However, this familiarity can be compromised by the all-too-common phenomenon of turnover in the leadership of our state associations. On the one hand, we want to encourage new doctors to join their state associations and get involved in activities, including the legislative process. On the other hand, the "youngsters" will usually lack the know-how of the seasoned veterans. Why would a recent graduate be familiar with strategies for hiring the best available lobbyists, or how to manage lobbyists once they are on board? How could the newcomer to the legislative process hope to understand the culture of lobbyists, who have their own ways of working with legislators and with the lobbying community itself?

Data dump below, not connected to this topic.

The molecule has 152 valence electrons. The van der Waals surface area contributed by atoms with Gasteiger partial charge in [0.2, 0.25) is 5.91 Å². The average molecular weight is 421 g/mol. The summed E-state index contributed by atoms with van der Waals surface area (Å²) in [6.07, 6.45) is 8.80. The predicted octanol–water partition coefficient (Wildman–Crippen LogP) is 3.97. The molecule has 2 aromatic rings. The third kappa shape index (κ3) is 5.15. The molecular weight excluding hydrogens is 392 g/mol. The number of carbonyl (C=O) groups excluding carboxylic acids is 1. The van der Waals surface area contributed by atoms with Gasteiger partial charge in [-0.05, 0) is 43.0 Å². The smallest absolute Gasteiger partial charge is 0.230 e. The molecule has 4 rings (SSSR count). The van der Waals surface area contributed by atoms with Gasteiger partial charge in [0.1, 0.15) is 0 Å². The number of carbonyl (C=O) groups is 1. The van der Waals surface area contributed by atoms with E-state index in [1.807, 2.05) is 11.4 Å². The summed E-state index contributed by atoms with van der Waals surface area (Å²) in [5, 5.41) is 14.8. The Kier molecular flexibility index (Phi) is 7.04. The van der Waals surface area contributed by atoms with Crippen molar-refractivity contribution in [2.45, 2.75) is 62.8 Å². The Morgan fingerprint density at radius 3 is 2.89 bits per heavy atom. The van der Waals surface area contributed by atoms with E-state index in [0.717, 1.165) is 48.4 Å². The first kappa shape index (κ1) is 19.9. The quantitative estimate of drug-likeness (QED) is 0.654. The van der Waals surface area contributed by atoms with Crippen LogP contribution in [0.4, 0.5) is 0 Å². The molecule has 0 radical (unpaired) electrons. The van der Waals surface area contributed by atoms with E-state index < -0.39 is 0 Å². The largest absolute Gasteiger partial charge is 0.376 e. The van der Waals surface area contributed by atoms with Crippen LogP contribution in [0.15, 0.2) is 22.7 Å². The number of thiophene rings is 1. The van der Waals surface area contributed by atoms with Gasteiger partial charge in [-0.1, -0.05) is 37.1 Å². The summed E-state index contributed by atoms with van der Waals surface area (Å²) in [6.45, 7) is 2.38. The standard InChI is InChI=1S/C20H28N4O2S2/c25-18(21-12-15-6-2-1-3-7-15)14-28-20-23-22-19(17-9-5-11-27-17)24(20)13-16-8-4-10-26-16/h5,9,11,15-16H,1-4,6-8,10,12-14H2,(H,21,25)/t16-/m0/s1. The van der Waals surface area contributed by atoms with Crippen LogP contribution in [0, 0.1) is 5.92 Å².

One of the most effective ways for doctors to learn the political process is by working for candidates on issues other than chiropractic. A U.S. senator once asked me this question: "If I voted against a bill that you felt were dear to the chiropractic profession, would you still help me with my campaign?" I replied that even if he voted against my bill, I felt he was the best senatorial candidate for this country. We have been friends now for 18 years, and he was very instrumental in securing our recent Department of Defense bill. The lesson here is simple: Getting legislation passed frequently involves the cultivation of long-term relationships. The typical state lawmaker has a variety of important issues he or she must address, and all too often, we have been naive enough to think that ours is the only concern that the legislator must contend with. As a matter of fact, the novice from the state association is more likely to be a mere "blip" on the lawmaker's scope.